The Nepal Army has taken action against seven of its senior officers after they were found to be overweight, a media report said on Thursday.
Three of the officers were denied promotions while four others were not allowed to take part in the United Nations peacekeeping missions as their Body Mass Index (BMI) was found to be much higher than permissible, the Himalayan Times reported.
BMI test screens whether a person is underweight, has healthy weight, excess weight or is obese.
Army officers have to undergo regular physical fitness tests, which includes waist circumference, waist-hip ratio and relative fat mass. Average BMI is calculated on the basis of these.
"Among the seven officers, the army denied three of them promotion and four were not allowed to take part in United Nations missions as their body mass index was too high," Bigyan Dev Pandey, spokesperson for the Nepal Army, was quoted as saying by the paper.
The army has categorised weight into four groups — obese, overweight, normal and underweight.
If the BMI is greater than 30 then it's obese and if the it is within 25.25 to 29.9 then it's overweight.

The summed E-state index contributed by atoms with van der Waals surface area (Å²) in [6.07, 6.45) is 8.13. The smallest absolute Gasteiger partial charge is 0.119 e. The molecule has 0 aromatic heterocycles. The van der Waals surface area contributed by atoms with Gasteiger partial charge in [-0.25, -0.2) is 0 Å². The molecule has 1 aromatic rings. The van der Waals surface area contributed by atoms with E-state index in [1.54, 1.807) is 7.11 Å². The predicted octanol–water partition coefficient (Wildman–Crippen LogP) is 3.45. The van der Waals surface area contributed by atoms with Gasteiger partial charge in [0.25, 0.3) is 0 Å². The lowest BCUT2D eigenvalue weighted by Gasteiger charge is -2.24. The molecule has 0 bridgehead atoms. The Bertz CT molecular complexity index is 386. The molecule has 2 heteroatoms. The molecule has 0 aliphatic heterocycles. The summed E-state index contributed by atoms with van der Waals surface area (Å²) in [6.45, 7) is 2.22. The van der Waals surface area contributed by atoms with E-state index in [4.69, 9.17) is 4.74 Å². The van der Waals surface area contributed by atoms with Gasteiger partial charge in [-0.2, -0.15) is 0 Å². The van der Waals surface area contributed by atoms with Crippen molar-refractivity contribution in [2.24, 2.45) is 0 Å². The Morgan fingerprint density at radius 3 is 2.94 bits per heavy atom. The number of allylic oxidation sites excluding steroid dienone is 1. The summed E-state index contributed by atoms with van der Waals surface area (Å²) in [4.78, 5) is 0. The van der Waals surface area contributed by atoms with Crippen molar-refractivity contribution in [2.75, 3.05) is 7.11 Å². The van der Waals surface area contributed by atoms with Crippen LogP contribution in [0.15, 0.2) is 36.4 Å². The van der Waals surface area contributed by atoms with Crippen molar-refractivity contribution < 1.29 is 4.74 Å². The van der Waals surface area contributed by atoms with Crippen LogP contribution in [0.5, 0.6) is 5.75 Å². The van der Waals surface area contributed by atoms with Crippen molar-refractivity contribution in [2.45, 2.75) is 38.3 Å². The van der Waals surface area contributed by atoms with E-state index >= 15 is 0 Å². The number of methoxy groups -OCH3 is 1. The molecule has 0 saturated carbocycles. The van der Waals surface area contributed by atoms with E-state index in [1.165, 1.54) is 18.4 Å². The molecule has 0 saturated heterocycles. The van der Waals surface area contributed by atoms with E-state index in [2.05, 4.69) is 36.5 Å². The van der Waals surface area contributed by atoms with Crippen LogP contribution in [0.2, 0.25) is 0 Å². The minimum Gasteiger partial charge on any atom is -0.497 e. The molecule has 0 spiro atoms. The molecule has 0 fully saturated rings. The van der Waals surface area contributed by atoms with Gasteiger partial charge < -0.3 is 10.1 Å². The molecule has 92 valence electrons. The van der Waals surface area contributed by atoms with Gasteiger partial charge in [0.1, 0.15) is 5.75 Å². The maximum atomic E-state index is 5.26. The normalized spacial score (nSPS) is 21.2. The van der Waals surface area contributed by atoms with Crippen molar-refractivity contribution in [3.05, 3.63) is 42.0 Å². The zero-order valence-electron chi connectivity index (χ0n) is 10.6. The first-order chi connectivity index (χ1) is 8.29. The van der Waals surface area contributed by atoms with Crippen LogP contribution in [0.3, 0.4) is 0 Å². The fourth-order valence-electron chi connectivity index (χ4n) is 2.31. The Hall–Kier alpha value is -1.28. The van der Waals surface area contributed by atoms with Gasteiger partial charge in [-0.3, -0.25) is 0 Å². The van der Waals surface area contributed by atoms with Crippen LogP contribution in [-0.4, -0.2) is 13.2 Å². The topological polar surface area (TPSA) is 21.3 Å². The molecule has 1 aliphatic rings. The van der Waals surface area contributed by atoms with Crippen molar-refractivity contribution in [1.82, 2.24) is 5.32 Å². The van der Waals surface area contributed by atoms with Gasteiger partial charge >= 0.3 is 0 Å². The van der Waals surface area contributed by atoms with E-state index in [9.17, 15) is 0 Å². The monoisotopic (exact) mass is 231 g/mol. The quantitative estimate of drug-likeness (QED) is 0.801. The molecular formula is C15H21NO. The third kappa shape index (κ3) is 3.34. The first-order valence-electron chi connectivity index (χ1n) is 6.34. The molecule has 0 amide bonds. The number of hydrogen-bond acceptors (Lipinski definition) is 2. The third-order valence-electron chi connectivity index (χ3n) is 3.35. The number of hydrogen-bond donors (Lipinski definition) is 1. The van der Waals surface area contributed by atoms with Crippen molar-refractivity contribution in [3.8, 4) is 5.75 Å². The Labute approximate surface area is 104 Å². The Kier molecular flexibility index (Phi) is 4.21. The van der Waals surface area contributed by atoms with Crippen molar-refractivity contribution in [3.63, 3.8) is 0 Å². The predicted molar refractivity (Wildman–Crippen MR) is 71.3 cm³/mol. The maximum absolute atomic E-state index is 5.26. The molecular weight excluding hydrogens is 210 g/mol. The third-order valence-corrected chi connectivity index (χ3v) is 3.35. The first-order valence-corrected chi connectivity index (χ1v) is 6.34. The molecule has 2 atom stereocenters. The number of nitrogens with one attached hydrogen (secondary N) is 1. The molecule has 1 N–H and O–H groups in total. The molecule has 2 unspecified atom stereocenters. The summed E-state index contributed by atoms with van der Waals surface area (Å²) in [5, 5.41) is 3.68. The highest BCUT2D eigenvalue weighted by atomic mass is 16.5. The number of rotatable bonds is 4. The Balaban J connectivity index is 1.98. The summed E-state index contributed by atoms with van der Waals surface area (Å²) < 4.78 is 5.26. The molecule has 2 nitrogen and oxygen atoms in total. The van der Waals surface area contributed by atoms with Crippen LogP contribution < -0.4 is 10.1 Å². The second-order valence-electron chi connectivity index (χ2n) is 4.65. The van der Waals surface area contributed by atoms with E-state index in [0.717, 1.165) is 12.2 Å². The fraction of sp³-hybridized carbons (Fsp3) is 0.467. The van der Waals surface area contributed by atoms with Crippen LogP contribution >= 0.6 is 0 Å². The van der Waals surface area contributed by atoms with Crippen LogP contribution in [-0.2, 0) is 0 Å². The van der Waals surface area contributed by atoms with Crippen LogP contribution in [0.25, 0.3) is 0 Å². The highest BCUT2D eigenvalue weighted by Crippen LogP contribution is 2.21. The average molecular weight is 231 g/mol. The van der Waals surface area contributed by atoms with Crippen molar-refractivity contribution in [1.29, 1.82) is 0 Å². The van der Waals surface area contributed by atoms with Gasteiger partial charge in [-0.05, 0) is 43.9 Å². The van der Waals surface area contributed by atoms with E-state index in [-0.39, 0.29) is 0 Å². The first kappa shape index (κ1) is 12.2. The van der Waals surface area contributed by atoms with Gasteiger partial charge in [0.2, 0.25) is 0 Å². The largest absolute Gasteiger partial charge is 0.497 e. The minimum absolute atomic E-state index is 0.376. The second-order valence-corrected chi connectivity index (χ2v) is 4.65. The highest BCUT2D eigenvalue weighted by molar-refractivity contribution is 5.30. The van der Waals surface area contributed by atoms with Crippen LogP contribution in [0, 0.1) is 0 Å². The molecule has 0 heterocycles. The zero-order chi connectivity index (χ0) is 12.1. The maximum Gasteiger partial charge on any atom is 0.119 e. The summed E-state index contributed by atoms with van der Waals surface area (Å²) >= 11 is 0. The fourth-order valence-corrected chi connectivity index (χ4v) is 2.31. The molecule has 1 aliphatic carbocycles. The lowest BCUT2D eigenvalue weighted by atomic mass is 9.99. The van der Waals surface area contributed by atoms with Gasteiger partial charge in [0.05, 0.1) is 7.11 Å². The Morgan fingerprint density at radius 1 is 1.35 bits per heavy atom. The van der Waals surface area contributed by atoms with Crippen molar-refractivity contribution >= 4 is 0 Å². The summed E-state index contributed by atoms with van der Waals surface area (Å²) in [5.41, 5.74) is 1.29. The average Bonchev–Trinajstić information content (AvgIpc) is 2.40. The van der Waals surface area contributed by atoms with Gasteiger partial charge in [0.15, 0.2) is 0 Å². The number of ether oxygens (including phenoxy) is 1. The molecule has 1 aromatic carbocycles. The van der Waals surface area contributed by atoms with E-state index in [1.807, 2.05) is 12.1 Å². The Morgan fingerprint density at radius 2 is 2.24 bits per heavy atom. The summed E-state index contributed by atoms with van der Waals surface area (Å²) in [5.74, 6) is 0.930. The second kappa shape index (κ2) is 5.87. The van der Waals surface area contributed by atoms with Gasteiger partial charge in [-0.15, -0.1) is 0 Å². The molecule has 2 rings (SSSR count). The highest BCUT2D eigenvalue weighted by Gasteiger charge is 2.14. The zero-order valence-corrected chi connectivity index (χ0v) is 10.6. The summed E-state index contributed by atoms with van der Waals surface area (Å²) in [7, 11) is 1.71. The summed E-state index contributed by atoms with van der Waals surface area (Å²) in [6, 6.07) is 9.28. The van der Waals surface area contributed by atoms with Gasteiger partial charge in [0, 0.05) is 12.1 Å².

Similarly, if it is between 18.5 to 25.25 then it’s normal but if it is below 18.5 then it is categorised as underweight. There are separate BMIs for different age groups and sex, the report said.
Pandey said three months to three years is given to maintain body weight.
"One year is given to new mothers. If they fail to maintain body weight within the stipulated time they are penalised. If the medical board says personnel are unfit they will be dismissed," he said.
The Nepali Army formulated health procedure for its staffers on February 15, 2018.
"Physical fitness is important as one must function effectively during physical work, training, and other activities," he said.
"Soldiers must have enough energy to handle emergencies that may arise. It’s also not good to have pot-bellied army personnel," he added.